This contact approach of Marte’s may be the new normal, and I remain worried about what the ceiling of productivity can be if he doesn’t find a second wind in the speed department. Marte can still be an asset to the Pirates, and isn’t a financial burden, but it might be too late to expect 2015’s power-speed combo that had the chance to nudge Marte towards the elite bracket of outfielders in baseball.

Bill Brink of Pittsburgh Post Gazette reports that Marte is making up his lost at-bats in the Dominican Winter League for Leones del Escogido. The results, so far, in a small sample have not been great:

.197/.244/.316 in 76 at-bats, with a 21:3 strikeout-to-walk ratio.

Marte’s evolution as a hitter will become clearer as our post-PED sample size increases. The Pirates’ outfield, once considered the best in baseball with McCutchen, Marte, and Polanco, now finds itself in a pickle, especially if Cutch is traded, Marte’s speed continues to trend south, and Polanco can’t stay healthy.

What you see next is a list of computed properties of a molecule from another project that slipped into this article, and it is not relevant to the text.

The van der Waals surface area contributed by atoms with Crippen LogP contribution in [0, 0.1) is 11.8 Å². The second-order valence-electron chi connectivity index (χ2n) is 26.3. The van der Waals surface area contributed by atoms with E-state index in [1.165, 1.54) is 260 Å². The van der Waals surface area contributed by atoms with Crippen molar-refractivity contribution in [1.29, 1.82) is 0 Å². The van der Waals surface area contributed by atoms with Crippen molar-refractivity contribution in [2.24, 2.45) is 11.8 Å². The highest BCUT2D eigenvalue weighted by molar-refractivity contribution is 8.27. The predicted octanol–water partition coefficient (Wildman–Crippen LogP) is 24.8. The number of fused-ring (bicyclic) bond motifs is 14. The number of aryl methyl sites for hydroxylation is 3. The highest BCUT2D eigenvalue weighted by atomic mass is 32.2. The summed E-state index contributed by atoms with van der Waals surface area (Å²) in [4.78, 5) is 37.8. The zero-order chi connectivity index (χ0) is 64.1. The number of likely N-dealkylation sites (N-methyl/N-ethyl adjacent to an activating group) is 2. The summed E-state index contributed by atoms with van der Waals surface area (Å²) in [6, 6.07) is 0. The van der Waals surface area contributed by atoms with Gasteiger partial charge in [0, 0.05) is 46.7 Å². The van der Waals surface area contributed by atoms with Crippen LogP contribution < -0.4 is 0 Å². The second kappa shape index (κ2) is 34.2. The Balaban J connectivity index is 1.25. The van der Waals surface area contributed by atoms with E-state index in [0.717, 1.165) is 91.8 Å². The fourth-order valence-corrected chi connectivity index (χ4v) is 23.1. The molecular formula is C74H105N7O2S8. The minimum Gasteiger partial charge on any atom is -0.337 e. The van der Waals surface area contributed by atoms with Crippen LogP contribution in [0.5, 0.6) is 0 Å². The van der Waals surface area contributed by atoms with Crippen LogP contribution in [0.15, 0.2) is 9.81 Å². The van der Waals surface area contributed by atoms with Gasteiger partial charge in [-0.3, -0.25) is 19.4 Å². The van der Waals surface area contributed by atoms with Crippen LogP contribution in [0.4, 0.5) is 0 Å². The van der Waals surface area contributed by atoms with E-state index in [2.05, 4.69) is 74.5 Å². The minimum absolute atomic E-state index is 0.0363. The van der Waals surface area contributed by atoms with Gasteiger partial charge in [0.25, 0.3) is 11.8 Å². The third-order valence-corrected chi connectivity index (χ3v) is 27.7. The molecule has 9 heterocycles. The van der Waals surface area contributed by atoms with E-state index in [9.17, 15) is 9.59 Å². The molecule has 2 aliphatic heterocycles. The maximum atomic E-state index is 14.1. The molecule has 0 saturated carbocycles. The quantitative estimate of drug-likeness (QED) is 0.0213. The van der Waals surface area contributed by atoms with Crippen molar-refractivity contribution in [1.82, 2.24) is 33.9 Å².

An Exercise in Generating Similarity Scores

In the process of writing an article, one of the more frustrating things to do is generate comparisons to a given player. Whether I’m trying to figure out who most closely aligns with Rougned Odor or Miguel Sano, it’s a time-consuming and inexact process to find good comparisons. So I tried to simplify the process and make it more exact — using similarity scores.

An Introduction to Similarity Scores

The concept of a similarity score was first introduced by Bill James in his book The Politics of Glory (later republished as Whatever Happened to the Hall of Fame?) as a way of comparing players who were not in the Hall of Fame to those who were, to determine which non-HOFers deserved a spot in Cooperstown. For example, since Phil Rizzuto’s most similar players per James’ metric are not in the HOF, Rizzuto’s case for enshrinement is questionable.

James’ similarity scores work as such: given one player, to compare them to another player, start at 1000 and subtract one point for every difference of 20 games played between the two players. Then, subtract one point for every difference of 75 at-bats. Subtract a point for every difference of 10 runs scored…and so on.